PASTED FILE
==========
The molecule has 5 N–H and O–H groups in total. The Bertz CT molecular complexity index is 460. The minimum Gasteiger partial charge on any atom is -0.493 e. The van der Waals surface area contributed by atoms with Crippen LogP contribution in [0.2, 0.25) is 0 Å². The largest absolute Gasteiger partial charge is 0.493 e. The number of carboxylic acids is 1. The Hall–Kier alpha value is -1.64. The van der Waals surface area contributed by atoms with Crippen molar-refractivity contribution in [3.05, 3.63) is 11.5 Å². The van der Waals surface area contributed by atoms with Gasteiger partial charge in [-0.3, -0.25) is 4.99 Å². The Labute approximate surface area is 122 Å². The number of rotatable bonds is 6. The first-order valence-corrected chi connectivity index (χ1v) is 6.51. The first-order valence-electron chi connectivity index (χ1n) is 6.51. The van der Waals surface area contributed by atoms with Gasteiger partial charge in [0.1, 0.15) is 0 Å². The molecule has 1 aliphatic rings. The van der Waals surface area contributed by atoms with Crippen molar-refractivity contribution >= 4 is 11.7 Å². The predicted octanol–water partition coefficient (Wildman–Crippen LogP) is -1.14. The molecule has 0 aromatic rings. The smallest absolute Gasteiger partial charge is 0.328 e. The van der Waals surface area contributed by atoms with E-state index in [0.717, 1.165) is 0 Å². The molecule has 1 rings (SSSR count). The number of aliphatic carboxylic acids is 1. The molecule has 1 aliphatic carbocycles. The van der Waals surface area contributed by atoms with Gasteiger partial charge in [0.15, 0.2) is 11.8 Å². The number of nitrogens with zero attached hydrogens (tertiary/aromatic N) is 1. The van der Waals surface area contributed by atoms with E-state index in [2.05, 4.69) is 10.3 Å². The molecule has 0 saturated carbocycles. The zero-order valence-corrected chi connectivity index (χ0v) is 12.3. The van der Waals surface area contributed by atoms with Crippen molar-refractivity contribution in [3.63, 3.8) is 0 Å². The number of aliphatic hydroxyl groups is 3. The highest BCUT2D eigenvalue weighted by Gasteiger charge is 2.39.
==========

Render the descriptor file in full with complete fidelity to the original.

The molecule has 5 N–H and O–H groups in total. The Bertz CT molecular complexity index is 460. The minimum Gasteiger partial charge on any atom is -0.493 e. The van der Waals surface area contributed by atoms with Crippen LogP contribution in [0.2, 0.25) is 0 Å². The largest absolute Gasteiger partial charge is 0.493 e. The number of carboxylic acids is 1. The Hall–Kier alpha value is -1.64. The van der Waals surface area contributed by atoms with Crippen molar-refractivity contribution in [3.05, 3.63) is 11.5 Å². The van der Waals surface area contributed by atoms with Gasteiger partial charge in [-0.3, -0.25) is 4.99 Å². The Labute approximate surface area is 122 Å². The number of rotatable bonds is 6. The first-order valence-corrected chi connectivity index (χ1v) is 6.51. The first-order valence-electron chi connectivity index (χ1n) is 6.51. The van der Waals surface area contributed by atoms with Gasteiger partial charge in [0.1, 0.15) is 0 Å². The molecule has 1 aliphatic rings. The van der Waals surface area contributed by atoms with Crippen molar-refractivity contribution >= 4 is 11.7 Å². The predicted octanol–water partition coefficient (Wildman–Crippen LogP) is -1.14. The molecule has 0 aromatic rings. The smallest absolute Gasteiger partial charge is 0.328 e. The van der Waals surface area contributed by atoms with E-state index in [0.717, 1.165) is 0 Å². The molecule has 1 rings (SSSR count). The number of aliphatic carboxylic acids is 1. The molecule has 1 aliphatic carbocycles. The van der Waals surface area contributed by atoms with Gasteiger partial charge in [0.15, 0.2) is 11.8 Å². The number of nitrogens with zero attached hydrogens (tertiary/aromatic N) is 1. The van der Waals surface area contributed by atoms with E-state index in [2.05, 4.69) is 10.3 Å². The molecule has 0 saturated carbocycles. The zero-order valence-corrected chi connectivity index (χ0v) is 12.3. The van der Waals surface area contributed by atoms with Crippen molar-refractivity contribution in [3.63, 3.8) is 0 Å². The number of aliphatic hydroxyl groups is 3. The highest BCUT2D eigenvalue weighted by Gasteiger charge is 2.39.